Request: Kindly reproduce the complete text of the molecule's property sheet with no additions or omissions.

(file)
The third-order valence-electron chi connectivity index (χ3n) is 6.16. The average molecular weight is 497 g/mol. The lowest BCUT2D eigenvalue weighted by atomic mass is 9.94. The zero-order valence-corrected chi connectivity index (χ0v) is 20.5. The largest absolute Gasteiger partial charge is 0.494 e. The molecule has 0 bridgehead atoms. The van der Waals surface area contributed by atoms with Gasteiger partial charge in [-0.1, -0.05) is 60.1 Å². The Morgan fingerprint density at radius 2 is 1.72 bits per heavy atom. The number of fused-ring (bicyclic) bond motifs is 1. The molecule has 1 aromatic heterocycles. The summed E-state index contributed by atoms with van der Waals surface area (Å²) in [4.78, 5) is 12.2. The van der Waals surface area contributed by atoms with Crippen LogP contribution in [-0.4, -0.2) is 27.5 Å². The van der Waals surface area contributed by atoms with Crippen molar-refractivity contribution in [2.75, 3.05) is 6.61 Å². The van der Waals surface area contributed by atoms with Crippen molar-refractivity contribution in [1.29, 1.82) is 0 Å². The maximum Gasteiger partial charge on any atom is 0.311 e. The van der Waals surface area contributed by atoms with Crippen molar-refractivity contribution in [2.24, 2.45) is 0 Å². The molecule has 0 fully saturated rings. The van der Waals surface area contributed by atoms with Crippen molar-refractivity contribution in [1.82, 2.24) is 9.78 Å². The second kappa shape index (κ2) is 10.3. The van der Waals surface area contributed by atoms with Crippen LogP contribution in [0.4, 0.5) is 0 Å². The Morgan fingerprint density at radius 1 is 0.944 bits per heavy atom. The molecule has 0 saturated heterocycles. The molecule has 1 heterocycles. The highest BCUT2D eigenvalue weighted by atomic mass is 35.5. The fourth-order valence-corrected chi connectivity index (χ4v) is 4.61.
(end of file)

The third-order valence-electron chi connectivity index (χ3n) is 6.16. The average molecular weight is 497 g/mol. The lowest BCUT2D eigenvalue weighted by atomic mass is 9.94. The zero-order valence-corrected chi connectivity index (χ0v) is 20.5. The largest absolute Gasteiger partial charge is 0.494 e. The molecule has 0 bridgehead atoms. The van der Waals surface area contributed by atoms with Gasteiger partial charge in [-0.1, -0.05) is 60.1 Å². The Morgan fingerprint density at radius 2 is 1.72 bits per heavy atom. The number of fused-ring (bicyclic) bond motifs is 1. The molecule has 1 aromatic heterocycles. The summed E-state index contributed by atoms with van der Waals surface area (Å²) in [4.78, 5) is 12.2. The van der Waals surface area contributed by atoms with Crippen LogP contribution in [-0.4, -0.2) is 27.5 Å². The van der Waals surface area contributed by atoms with Crippen molar-refractivity contribution in [2.75, 3.05) is 6.61 Å². The van der Waals surface area contributed by atoms with Crippen molar-refractivity contribution in [1.29, 1.82) is 0 Å². The maximum Gasteiger partial charge on any atom is 0.311 e. The van der Waals surface area contributed by atoms with Crippen molar-refractivity contribution in [2.24, 2.45) is 0 Å². The molecule has 0 fully saturated rings. The van der Waals surface area contributed by atoms with Crippen molar-refractivity contribution in [1.82, 2.24) is 9.78 Å². The second kappa shape index (κ2) is 10.3. The van der Waals surface area contributed by atoms with Crippen LogP contribution in [0.4, 0.5) is 0 Å². The Morgan fingerprint density at radius 1 is 0.944 bits per heavy atom. The molecule has 0 saturated heterocycles. The molecule has 1 heterocycles. The highest BCUT2D eigenvalue weighted by atomic mass is 35.5. The fourth-order valence-corrected chi connectivity index (χ4v) is 4.61.